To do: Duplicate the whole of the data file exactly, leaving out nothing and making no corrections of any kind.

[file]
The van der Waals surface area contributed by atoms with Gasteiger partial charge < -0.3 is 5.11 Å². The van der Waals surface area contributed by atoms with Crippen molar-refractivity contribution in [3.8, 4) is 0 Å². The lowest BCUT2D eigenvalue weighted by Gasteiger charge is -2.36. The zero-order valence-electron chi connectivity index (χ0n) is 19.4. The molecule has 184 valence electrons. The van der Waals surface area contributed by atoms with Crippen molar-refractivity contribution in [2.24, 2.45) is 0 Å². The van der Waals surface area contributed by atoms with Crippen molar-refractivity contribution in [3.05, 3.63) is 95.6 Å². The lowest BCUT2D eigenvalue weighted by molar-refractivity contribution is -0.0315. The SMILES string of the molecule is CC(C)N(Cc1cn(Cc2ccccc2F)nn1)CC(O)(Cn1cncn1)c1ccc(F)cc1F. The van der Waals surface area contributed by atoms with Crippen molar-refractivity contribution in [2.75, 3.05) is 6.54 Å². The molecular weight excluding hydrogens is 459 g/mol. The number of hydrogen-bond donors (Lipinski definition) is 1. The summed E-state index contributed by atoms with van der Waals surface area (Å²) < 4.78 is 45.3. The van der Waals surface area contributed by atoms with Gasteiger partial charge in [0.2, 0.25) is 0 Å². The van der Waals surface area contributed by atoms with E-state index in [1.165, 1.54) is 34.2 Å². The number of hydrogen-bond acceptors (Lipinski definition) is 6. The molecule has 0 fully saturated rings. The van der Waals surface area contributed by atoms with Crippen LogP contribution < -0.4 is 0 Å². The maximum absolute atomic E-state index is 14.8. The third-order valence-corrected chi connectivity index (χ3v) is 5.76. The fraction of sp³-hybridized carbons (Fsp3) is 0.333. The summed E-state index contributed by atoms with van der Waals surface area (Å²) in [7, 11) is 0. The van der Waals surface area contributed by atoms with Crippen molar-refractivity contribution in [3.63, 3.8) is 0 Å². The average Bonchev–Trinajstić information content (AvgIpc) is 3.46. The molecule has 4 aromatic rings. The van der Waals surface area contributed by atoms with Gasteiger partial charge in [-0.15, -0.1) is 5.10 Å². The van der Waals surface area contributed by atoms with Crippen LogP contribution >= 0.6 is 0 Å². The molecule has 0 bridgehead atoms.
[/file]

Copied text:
The van der Waals surface area contributed by atoms with Gasteiger partial charge < -0.3 is 5.11 Å². The van der Waals surface area contributed by atoms with Crippen molar-refractivity contribution in [3.8, 4) is 0 Å². The lowest BCUT2D eigenvalue weighted by Gasteiger charge is -2.36. The zero-order valence-electron chi connectivity index (χ0n) is 19.4. The molecule has 184 valence electrons. The van der Waals surface area contributed by atoms with Crippen molar-refractivity contribution in [2.24, 2.45) is 0 Å². The van der Waals surface area contributed by atoms with Crippen molar-refractivity contribution in [3.05, 3.63) is 95.6 Å². The lowest BCUT2D eigenvalue weighted by molar-refractivity contribution is -0.0315. The SMILES string of the molecule is CC(C)N(Cc1cn(Cc2ccccc2F)nn1)CC(O)(Cn1cncn1)c1ccc(F)cc1F. The van der Waals surface area contributed by atoms with Crippen molar-refractivity contribution in [2.75, 3.05) is 6.54 Å². The molecular weight excluding hydrogens is 459 g/mol. The number of hydrogen-bond donors (Lipinski definition) is 1. The summed E-state index contributed by atoms with van der Waals surface area (Å²) < 4.78 is 45.3. The van der Waals surface area contributed by atoms with Gasteiger partial charge in [0.2, 0.25) is 0 Å². The van der Waals surface area contributed by atoms with E-state index in [1.165, 1.54) is 34.2 Å². The number of hydrogen-bond acceptors (Lipinski definition) is 6. The molecule has 0 fully saturated rings. The van der Waals surface area contributed by atoms with Crippen LogP contribution < -0.4 is 0 Å². The maximum absolute atomic E-state index is 14.8. The third-order valence-corrected chi connectivity index (χ3v) is 5.76. The fraction of sp³-hybridized carbons (Fsp3) is 0.333. The summed E-state index contributed by atoms with van der Waals surface area (Å²) in [7, 11) is 0. The van der Waals surface area contributed by atoms with Crippen molar-refractivity contribution in [3.63, 3.8) is 0 Å². The average Bonchev–Trinajstić information content (AvgIpc) is 3.46. The molecule has 4 aromatic rings. The van der Waals surface area contributed by atoms with Gasteiger partial charge in [-0.15, -0.1) is 5.10 Å². The van der Waals surface area contributed by atoms with Crippen LogP contribution >= 0.6 is 0 Å². The molecule has 0 bridgehead atoms.